One step at a time.
I love this quote from Theodore Roosevelt. I can relate on so many levels. All throughout my educational career, I strived to be the best. The very top of the class. I studied hard on every exam and never skipped class. Seeing that I got a better grade than my peers made me secretly happier. But when I didn’t perform so well, I would beat myself up for not spending that extra hour buried in my textbook.
During my younger years, I remember I loved shooting my arm up to answer the teacher’s questions. However, as the years progressed, I noticed I became more reserved. I was more self-conscious of what I wanted to say. Maybe it was just a growing up thing. Because when I got to college, there were definitely times when not a single brave soul in the entire 700-student auditorium wanted to raise his hand. But then again there were about a million eyes staring at you when you uttered one sentence, which just might have been a little bit nerve-racking.
With my diligent, hard-working personality, one would think that I must have grown up with “tiger parents.” Quite the opposite. My parents were not born or raised in the United States, and they do not speak English well. It was hard for them to find a job to hold up the family, and it was difficult for them to understand what my brothers and I were studying. All the pressure was put on me by myself. I wanted to be the best of my brothers and to prove to my parents that I could be “successful” and take care of them in the future. I attended the highest academically ranked high school in my city and went on to go to my dream college (the #1 public university in the U.S.), the same one my older brother attended. I’ve always wanted to be better than my brothers and to show my friends how smart I was. All of this comparison against other people ultimately led me to go down paths I was not necessarily passionate about. Ultimately, it did not make me a successful person or a very happy person.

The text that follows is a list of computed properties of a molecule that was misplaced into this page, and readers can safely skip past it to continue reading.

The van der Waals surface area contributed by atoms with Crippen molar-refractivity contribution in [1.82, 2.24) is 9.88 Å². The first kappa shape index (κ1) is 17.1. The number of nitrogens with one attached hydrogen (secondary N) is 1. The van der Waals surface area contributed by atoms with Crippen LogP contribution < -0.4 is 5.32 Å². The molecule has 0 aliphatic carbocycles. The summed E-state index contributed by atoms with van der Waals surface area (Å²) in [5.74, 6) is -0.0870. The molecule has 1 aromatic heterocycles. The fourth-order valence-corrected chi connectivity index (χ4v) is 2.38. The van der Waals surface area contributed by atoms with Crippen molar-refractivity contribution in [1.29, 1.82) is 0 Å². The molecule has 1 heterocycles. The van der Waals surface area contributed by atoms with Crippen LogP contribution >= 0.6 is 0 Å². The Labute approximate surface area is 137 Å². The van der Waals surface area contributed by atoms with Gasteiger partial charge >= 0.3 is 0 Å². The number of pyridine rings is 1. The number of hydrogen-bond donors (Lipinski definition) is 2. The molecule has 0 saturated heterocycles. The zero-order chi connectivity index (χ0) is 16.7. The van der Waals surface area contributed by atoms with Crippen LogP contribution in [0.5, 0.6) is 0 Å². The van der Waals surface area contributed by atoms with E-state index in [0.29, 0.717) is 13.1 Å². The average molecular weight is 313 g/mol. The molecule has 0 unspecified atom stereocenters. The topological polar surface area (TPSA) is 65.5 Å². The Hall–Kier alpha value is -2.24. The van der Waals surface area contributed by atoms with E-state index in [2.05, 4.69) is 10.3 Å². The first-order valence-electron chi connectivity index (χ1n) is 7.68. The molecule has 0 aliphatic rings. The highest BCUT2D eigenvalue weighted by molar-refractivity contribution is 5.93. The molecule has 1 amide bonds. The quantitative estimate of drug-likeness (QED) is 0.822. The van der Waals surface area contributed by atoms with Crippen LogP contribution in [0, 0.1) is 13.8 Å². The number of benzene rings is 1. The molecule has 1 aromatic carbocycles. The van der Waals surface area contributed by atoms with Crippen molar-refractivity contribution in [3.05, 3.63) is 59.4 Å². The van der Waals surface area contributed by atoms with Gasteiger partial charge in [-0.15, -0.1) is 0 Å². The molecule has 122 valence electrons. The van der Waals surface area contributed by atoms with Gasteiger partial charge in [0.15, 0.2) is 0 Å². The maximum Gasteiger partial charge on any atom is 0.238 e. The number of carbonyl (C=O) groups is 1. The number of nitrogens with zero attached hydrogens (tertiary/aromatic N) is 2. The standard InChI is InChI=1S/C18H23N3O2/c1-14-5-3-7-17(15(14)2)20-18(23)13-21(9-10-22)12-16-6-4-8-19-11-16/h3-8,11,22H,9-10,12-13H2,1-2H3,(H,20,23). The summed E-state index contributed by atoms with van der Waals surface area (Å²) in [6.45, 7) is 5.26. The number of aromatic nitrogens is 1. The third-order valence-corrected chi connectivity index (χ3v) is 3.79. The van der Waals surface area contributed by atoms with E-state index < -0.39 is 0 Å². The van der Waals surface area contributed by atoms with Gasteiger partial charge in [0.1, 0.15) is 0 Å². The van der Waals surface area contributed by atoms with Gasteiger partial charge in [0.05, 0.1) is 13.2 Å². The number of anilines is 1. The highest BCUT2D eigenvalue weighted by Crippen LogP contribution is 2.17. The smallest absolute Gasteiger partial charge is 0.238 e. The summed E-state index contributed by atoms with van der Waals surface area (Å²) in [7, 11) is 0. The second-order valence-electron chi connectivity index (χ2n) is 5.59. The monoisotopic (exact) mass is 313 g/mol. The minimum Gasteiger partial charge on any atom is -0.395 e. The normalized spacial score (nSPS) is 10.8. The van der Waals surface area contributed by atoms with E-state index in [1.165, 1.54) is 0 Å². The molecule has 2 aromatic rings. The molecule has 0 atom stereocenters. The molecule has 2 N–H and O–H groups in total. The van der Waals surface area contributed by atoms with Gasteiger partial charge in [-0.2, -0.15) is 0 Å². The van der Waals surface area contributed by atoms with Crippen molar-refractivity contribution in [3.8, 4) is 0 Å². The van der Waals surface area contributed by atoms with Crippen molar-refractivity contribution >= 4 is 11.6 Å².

Since my two brothers went into accounting, I thought it made sense that I tried out the business field. I quickly found out that wasn’t my forte. I could already sense the fierce competition in my first business class, but it wasn’t just any ordinary competition. It was the kind where people did not want to help others. They only cared about their own achievements and where they wanted to end up.
Later on, I decided to major in public health. Soon after, I took on the pre-med route as well, thinking it would be such a prestigious career and would make my whole family proud. I could imagine my parents talking on the phone with their friends, bragging about how their daughter had entered the medical field and of course comparing me to their friends’ children. I have now graduated from college, and I have never been this uncertain about my career path. Part of this is because I haven’t exposed myself to enough careers, and part of this is because I finally do not want to compare myself to anything or anyone else anymore. The only person I want to compare myself to is the person I was yesterday.